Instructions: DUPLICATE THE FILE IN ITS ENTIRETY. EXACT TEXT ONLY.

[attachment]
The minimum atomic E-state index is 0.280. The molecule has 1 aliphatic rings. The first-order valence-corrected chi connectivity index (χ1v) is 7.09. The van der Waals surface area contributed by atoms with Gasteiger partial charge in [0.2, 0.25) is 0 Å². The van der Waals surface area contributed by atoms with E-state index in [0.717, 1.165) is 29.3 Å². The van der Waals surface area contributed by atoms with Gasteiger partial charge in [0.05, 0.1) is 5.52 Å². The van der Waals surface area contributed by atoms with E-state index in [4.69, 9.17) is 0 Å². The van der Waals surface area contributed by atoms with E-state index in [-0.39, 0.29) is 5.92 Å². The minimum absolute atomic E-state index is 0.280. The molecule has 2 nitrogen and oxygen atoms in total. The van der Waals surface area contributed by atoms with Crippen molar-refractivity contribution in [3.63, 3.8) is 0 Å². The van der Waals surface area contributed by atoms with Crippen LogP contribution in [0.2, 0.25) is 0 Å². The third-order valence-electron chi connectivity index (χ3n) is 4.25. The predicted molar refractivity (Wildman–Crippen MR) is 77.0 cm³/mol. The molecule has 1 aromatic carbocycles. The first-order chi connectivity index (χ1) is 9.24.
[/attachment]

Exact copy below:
The minimum atomic E-state index is 0.280. The molecule has 1 aliphatic rings. The first-order valence-corrected chi connectivity index (χ1v) is 7.09. The van der Waals surface area contributed by atoms with Gasteiger partial charge in [0.2, 0.25) is 0 Å². The van der Waals surface area contributed by atoms with E-state index in [0.717, 1.165) is 29.3 Å². The van der Waals surface area contributed by atoms with Gasteiger partial charge in [0.05, 0.1) is 5.52 Å². The van der Waals surface area contributed by atoms with E-state index in [4.69, 9.17) is 0 Å². The van der Waals surface area contributed by atoms with E-state index in [-0.39, 0.29) is 5.92 Å². The minimum absolute atomic E-state index is 0.280. The molecule has 2 nitrogen and oxygen atoms in total. The van der Waals surface area contributed by atoms with Crippen molar-refractivity contribution in [3.63, 3.8) is 0 Å². The van der Waals surface area contributed by atoms with Crippen LogP contribution in [0.2, 0.25) is 0 Å². The third-order valence-electron chi connectivity index (χ3n) is 4.25. The predicted molar refractivity (Wildman–Crippen MR) is 77.0 cm³/mol. The molecule has 1 aromatic carbocycles. The first-order chi connectivity index (χ1) is 9.24.